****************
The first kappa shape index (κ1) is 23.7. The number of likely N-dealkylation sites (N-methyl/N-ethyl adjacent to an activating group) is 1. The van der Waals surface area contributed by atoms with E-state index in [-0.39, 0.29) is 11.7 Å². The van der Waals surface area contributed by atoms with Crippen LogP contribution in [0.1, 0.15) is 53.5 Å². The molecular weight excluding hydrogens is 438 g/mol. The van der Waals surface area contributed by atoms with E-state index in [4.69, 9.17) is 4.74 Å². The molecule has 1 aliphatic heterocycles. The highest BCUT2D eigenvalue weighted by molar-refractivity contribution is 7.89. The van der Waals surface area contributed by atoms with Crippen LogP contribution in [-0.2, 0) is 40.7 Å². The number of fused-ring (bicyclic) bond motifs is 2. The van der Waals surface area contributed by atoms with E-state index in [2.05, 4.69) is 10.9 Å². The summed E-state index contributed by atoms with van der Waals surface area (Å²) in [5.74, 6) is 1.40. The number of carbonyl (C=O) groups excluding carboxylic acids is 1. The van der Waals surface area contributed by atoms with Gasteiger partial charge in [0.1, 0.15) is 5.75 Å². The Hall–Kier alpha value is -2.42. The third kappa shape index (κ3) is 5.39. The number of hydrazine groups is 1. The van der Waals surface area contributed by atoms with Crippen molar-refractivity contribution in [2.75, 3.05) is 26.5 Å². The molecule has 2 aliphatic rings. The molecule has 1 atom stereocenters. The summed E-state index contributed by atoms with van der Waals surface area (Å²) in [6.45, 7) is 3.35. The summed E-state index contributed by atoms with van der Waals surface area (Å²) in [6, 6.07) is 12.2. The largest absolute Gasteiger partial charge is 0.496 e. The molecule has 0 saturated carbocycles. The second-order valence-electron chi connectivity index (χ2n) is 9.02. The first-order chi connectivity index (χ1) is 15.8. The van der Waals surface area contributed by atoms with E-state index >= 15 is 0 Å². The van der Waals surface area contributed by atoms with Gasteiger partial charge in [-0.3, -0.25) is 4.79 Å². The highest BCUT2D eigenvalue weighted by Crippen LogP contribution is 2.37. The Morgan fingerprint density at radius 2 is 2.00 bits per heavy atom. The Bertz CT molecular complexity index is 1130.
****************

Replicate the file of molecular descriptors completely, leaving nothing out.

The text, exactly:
The first kappa shape index (κ1) is 23.7. The number of likely N-dealkylation sites (N-methyl/N-ethyl adjacent to an activating group) is 1. The van der Waals surface area contributed by atoms with E-state index in [-0.39, 0.29) is 11.7 Å². The van der Waals surface area contributed by atoms with Crippen LogP contribution in [0.1, 0.15) is 53.5 Å². The molecular weight excluding hydrogens is 438 g/mol. The van der Waals surface area contributed by atoms with E-state index in [4.69, 9.17) is 4.74 Å². The molecule has 1 aliphatic heterocycles. The highest BCUT2D eigenvalue weighted by molar-refractivity contribution is 7.89. The van der Waals surface area contributed by atoms with Crippen LogP contribution in [-0.2, 0) is 40.7 Å². The number of fused-ring (bicyclic) bond motifs is 2. The van der Waals surface area contributed by atoms with E-state index in [2.05, 4.69) is 10.9 Å². The summed E-state index contributed by atoms with van der Waals surface area (Å²) in [5.74, 6) is 1.40. The number of carbonyl (C=O) groups excluding carboxylic acids is 1. The van der Waals surface area contributed by atoms with Gasteiger partial charge in [0.1, 0.15) is 5.75 Å². The Hall–Kier alpha value is -2.42. The third kappa shape index (κ3) is 5.39. The number of hydrazine groups is 1. The van der Waals surface area contributed by atoms with Crippen molar-refractivity contribution in [2.75, 3.05) is 26.5 Å². The molecule has 2 aliphatic rings. The molecule has 1 atom stereocenters. The summed E-state index contributed by atoms with van der Waals surface area (Å²) in [6.45, 7) is 3.35. The summed E-state index contributed by atoms with van der Waals surface area (Å²) in [6, 6.07) is 12.2. The largest absolute Gasteiger partial charge is 0.496 e. The molecule has 0 saturated carbocycles. The second-order valence-electron chi connectivity index (χ2n) is 9.02. The first-order chi connectivity index (χ1) is 15.8. The van der Waals surface area contributed by atoms with E-state index >= 15 is 0 Å². The van der Waals surface area contributed by atoms with Gasteiger partial charge in [-0.3, -0.25) is 4.79 Å². The highest BCUT2D eigenvalue weighted by Crippen LogP contribution is 2.37. The Morgan fingerprint density at radius 2 is 2.00 bits per heavy atom. The Bertz CT molecular complexity index is 1130.